PIERRE — Students throughout South Dakota's public schools would be tested on their science knowledge starting in spring 2018 with a new set of statewide assessments, an official told the state Board of Education on Monday. The standardized testing would be the culmination of a five-year process that began in January to develop new standards for science that teachers can use in their classrooms. The current standards were developed in 2005. The proposed revisions will be rolled out this summer and a series of four public hearings will begin this fall.
PIERRE — South Dakota's public schools won't be judged on teacher effectiveness and school climate after all. The state Board of Education learned Monday that South Dakota would be allowed to drop the two criteria from the school performance index. The U.S.
PIERRE -- It must be horrible to live in fear, like so many members of Congress, that a tax increase could cost your job. Nothing else explains the maneuvers so many of our elected 535 are taking, as Congress tries to avoid increasing the federal motor-fuels tax. The federal trust fund for highway aid has run on fumes for years. It is forecast to be financially broke again in August. That is the heart of road-construction season across the northern states.
PIERRE – The state Board of Education will hold its meeting Monday morning at the State Library in a room large enough for a bigger crowd than what was typically seen before Common Core standards for math and language arts became such a hot political issue in South Dakota. Another set of K-12 standards, this time for science, is on the agenda for a preliminary discussion about making revisions.
PIERRE — Haulers want premiums for grain cars this summer at prices that don’t make financial sense for shippers and producers, according to several members of the state Railroad Board. In turn, the shortage of cars raises questions about how many more shipping points can be added in South Dakota by carriers such as BNSF Railway, they said. At least three significant projects are near decision points. A new elevator is under discussion at Britton in Marshall County.
PIERRE — Three more statues, including a likeness of the late George S. Mickelson, will be added Nov. 1 to the Trail of Governors, officials said Wednesday. A statue of the late Dick Kneip is scheduled for installation in 2015. He was South Dakota’s last elected Democratic governor. So far, six of the statues have been completed and placed throughout South Dakota’s capital city. Bill Janklow is the only one on the capitol complex.
PIERRE -- A bicycling and walking trail that snakes through lowlands and climbs to one of the city’s highest points is in line for more innovations and improvements, several officials told the state Capitol Complex Restoration and Beautification Commission on Wednesday. A shelter will be added near the restored antique bridge that crosses Capitol Creek as part of what’s called the Fourth Street Trail on Pierre’s northeast side.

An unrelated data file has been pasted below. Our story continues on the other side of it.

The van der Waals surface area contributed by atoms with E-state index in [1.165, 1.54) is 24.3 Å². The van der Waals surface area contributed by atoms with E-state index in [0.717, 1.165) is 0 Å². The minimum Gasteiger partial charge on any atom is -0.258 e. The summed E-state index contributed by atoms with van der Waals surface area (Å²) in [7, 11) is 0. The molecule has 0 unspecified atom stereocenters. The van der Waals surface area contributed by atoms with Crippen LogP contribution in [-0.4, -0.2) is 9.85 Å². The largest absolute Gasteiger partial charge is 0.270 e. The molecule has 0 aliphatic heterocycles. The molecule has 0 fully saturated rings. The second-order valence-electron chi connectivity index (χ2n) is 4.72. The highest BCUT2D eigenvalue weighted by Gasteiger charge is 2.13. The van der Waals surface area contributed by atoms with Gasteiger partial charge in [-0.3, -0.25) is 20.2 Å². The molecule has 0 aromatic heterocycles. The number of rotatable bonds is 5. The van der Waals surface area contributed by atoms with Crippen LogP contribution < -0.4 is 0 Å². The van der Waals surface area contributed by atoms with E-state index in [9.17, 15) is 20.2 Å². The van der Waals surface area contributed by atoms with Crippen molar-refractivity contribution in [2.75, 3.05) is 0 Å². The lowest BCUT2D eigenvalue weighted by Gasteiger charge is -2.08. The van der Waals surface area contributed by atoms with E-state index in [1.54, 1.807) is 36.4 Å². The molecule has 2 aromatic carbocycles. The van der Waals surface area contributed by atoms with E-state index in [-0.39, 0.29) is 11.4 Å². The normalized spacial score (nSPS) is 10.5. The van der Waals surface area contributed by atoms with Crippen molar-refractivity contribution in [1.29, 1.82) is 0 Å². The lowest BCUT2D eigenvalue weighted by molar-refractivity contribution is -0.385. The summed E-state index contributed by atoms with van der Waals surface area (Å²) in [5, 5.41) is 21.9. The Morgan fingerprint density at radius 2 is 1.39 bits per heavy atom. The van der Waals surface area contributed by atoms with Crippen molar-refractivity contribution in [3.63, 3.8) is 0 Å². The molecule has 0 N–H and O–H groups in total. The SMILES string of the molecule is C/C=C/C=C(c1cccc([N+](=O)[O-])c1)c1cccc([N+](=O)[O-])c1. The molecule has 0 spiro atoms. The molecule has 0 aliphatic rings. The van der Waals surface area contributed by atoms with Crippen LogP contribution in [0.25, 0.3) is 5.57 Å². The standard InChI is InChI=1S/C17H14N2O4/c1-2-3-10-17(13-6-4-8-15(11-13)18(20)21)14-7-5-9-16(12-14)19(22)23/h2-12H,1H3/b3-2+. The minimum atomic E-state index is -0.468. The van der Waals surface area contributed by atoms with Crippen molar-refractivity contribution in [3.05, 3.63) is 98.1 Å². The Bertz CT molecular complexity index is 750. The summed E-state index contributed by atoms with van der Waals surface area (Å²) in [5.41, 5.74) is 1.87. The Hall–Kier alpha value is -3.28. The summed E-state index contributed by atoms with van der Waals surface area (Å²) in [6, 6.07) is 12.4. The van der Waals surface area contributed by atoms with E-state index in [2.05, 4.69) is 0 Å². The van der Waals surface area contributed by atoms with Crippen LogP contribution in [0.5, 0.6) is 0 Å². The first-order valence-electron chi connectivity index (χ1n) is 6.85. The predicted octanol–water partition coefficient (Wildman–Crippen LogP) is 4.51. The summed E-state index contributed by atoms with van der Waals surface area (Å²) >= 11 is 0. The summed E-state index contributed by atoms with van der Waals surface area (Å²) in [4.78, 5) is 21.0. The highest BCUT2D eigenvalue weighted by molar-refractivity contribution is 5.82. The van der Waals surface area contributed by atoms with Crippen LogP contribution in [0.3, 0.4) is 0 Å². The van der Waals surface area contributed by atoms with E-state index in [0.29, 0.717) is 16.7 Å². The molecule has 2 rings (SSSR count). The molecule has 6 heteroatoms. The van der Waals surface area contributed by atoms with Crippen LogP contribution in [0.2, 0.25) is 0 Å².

PIERRE – A state commission gave its blessing Wednesday to changes on the triangle of lawn where South Dakota’s monument to America’s soldiers of the Civil War stands. The one-acre site near the state Capitol and the governor’s mansion will receive two concrete approaches from the sidewalks along Capitol and Wells avenues. Also coming are two interpretative displays, lighting and a flagpole where the Stars and Stripes can fly, day and night. Some of the impetus to make the site more meaningful came from state government employee David Smith. He grew up in Pierre and served in the U.S.
PIERRE -- Railroads that lease state-owned tracks in South Dakota will be allowed to collect and keep revenue from industrial sidings along the lines under a new policy. The state Railroad Board unanimously approved the change Wednesday as part of revisions to its leasing guidelines. Before the vote, board member Dan Baker of Rapid City asked for the revenue impact on the state Department of Transportation. The agency oversees state-owned railroad properties. Currently, the revenue from siding leases goes to DOT’s railroad administrative fund.
State Wildlife Division leaders provided statistics showing that approximately one-third of the people who applied for rifle and muzzleloader licenses in 2013 didn't get the buck tags that were their first choices in the drawings for the various seasons. Currently hunters can apply for as few as one and as many as every one of the firearms and muzzleloader seasons. Fifty people applied for all six last year and also purchased archery licenses. Archery deer licenses are valid for any deer. The number of licenses is unlimited. Any rifle or muzzleloader hunter can pick up an archery license.